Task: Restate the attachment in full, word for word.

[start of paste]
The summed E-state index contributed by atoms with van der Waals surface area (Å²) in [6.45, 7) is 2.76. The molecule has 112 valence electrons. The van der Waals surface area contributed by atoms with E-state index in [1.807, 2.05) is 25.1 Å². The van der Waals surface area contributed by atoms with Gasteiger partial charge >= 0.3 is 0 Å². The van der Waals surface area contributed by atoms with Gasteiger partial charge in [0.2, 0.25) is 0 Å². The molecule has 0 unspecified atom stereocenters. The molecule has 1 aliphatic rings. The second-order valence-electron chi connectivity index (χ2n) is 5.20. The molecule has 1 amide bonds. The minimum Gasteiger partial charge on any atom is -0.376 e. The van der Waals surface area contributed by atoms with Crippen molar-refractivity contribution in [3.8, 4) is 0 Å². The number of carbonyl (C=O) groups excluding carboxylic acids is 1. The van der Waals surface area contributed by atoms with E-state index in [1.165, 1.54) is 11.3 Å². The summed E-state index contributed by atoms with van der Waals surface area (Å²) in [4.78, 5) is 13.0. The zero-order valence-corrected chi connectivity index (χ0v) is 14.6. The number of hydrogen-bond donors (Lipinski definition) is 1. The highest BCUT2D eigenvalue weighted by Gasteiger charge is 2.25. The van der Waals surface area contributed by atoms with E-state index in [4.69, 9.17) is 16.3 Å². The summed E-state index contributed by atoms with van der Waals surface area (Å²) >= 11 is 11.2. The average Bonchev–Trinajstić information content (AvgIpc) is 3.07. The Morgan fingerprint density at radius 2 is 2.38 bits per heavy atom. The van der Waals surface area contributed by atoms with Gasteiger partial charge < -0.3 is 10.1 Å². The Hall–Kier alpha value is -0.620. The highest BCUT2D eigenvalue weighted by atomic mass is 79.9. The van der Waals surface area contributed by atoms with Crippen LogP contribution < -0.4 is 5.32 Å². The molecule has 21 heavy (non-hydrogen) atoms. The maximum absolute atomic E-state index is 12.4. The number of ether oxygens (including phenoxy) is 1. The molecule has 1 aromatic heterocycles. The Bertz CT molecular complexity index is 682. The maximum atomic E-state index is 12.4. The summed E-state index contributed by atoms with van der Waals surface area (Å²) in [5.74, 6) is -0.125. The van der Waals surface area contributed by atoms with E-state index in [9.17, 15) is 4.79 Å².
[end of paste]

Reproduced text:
The summed E-state index contributed by atoms with van der Waals surface area (Å²) in [6.45, 7) is 2.76. The molecule has 112 valence electrons. The van der Waals surface area contributed by atoms with E-state index in [1.807, 2.05) is 25.1 Å². The van der Waals surface area contributed by atoms with Gasteiger partial charge >= 0.3 is 0 Å². The van der Waals surface area contributed by atoms with Gasteiger partial charge in [0.2, 0.25) is 0 Å². The molecule has 0 unspecified atom stereocenters. The molecule has 1 aliphatic rings. The second-order valence-electron chi connectivity index (χ2n) is 5.20. The molecule has 1 amide bonds. The minimum Gasteiger partial charge on any atom is -0.376 e. The van der Waals surface area contributed by atoms with Crippen molar-refractivity contribution in [3.8, 4) is 0 Å². The number of carbonyl (C=O) groups excluding carboxylic acids is 1. The van der Waals surface area contributed by atoms with E-state index in [1.165, 1.54) is 11.3 Å². The summed E-state index contributed by atoms with van der Waals surface area (Å²) in [4.78, 5) is 13.0. The zero-order valence-corrected chi connectivity index (χ0v) is 14.6. The number of hydrogen-bond donors (Lipinski definition) is 1. The highest BCUT2D eigenvalue weighted by Gasteiger charge is 2.25. The van der Waals surface area contributed by atoms with E-state index in [4.69, 9.17) is 16.3 Å². The summed E-state index contributed by atoms with van der Waals surface area (Å²) >= 11 is 11.2. The average Bonchev–Trinajstić information content (AvgIpc) is 3.07. The Morgan fingerprint density at radius 2 is 2.38 bits per heavy atom. The van der Waals surface area contributed by atoms with Gasteiger partial charge < -0.3 is 10.1 Å². The Hall–Kier alpha value is -0.620. The highest BCUT2D eigenvalue weighted by atomic mass is 79.9. The van der Waals surface area contributed by atoms with Crippen LogP contribution < -0.4 is 5.32 Å². The molecule has 21 heavy (non-hydrogen) atoms. The maximum absolute atomic E-state index is 12.4. The number of ether oxygens (including phenoxy) is 1. The molecule has 1 aromatic heterocycles. The Bertz CT molecular complexity index is 682. The maximum atomic E-state index is 12.4. The summed E-state index contributed by atoms with van der Waals surface area (Å²) in [5.74, 6) is -0.125. The van der Waals surface area contributed by atoms with E-state index in [9.17, 15) is 4.79 Å².